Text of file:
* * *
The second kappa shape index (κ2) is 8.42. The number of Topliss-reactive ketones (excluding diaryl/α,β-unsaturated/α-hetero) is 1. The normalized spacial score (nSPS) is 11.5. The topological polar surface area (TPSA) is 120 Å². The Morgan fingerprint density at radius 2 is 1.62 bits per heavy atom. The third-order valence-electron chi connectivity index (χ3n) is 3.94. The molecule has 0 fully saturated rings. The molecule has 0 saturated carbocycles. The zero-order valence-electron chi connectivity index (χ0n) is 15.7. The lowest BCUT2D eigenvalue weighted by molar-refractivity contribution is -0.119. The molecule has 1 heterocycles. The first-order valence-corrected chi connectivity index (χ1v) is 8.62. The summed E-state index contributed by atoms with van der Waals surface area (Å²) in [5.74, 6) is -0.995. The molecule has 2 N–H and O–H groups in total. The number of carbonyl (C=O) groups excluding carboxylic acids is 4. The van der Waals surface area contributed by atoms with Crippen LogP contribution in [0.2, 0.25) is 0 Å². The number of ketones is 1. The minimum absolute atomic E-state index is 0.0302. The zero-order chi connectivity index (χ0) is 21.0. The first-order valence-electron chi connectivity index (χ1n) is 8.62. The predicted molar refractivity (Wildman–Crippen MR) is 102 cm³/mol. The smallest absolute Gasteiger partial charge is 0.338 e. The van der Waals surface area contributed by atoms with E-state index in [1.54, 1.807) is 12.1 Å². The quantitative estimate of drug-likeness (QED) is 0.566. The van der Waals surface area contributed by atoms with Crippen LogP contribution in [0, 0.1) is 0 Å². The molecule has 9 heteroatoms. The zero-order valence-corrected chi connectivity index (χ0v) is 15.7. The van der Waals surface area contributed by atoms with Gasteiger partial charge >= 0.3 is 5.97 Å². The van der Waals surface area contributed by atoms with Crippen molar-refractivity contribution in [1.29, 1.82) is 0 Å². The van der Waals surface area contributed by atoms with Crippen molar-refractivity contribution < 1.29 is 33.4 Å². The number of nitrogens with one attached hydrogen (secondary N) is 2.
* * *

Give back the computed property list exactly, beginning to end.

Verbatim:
The second kappa shape index (κ2) is 8.42. The number of Topliss-reactive ketones (excluding diaryl/α,β-unsaturated/α-hetero) is 1. The normalized spacial score (nSPS) is 11.5. The topological polar surface area (TPSA) is 120 Å². The Morgan fingerprint density at radius 2 is 1.62 bits per heavy atom. The third-order valence-electron chi connectivity index (χ3n) is 3.94. The molecule has 0 fully saturated rings. The molecule has 0 saturated carbocycles. The zero-order valence-electron chi connectivity index (χ0n) is 15.7. The lowest BCUT2D eigenvalue weighted by molar-refractivity contribution is -0.119. The molecule has 1 heterocycles. The first-order valence-corrected chi connectivity index (χ1v) is 8.62. The summed E-state index contributed by atoms with van der Waals surface area (Å²) in [5.74, 6) is -0.995. The molecule has 2 N–H and O–H groups in total. The number of carbonyl (C=O) groups excluding carboxylic acids is 4. The van der Waals surface area contributed by atoms with Crippen LogP contribution in [0.2, 0.25) is 0 Å². The number of ketones is 1. The minimum absolute atomic E-state index is 0.0302. The zero-order chi connectivity index (χ0) is 21.0. The first-order valence-electron chi connectivity index (χ1n) is 8.62. The predicted molar refractivity (Wildman–Crippen MR) is 102 cm³/mol. The smallest absolute Gasteiger partial charge is 0.338 e. The van der Waals surface area contributed by atoms with E-state index in [1.54, 1.807) is 12.1 Å². The quantitative estimate of drug-likeness (QED) is 0.566. The van der Waals surface area contributed by atoms with Crippen LogP contribution in [0, 0.1) is 0 Å². The molecule has 9 heteroatoms. The zero-order valence-corrected chi connectivity index (χ0v) is 15.7. The van der Waals surface area contributed by atoms with Gasteiger partial charge >= 0.3 is 5.97 Å². The van der Waals surface area contributed by atoms with Crippen molar-refractivity contribution in [1.29, 1.82) is 0 Å². The van der Waals surface area contributed by atoms with Crippen molar-refractivity contribution < 1.29 is 33.4 Å². The number of nitrogens with one attached hydrogen (secondary N) is 2.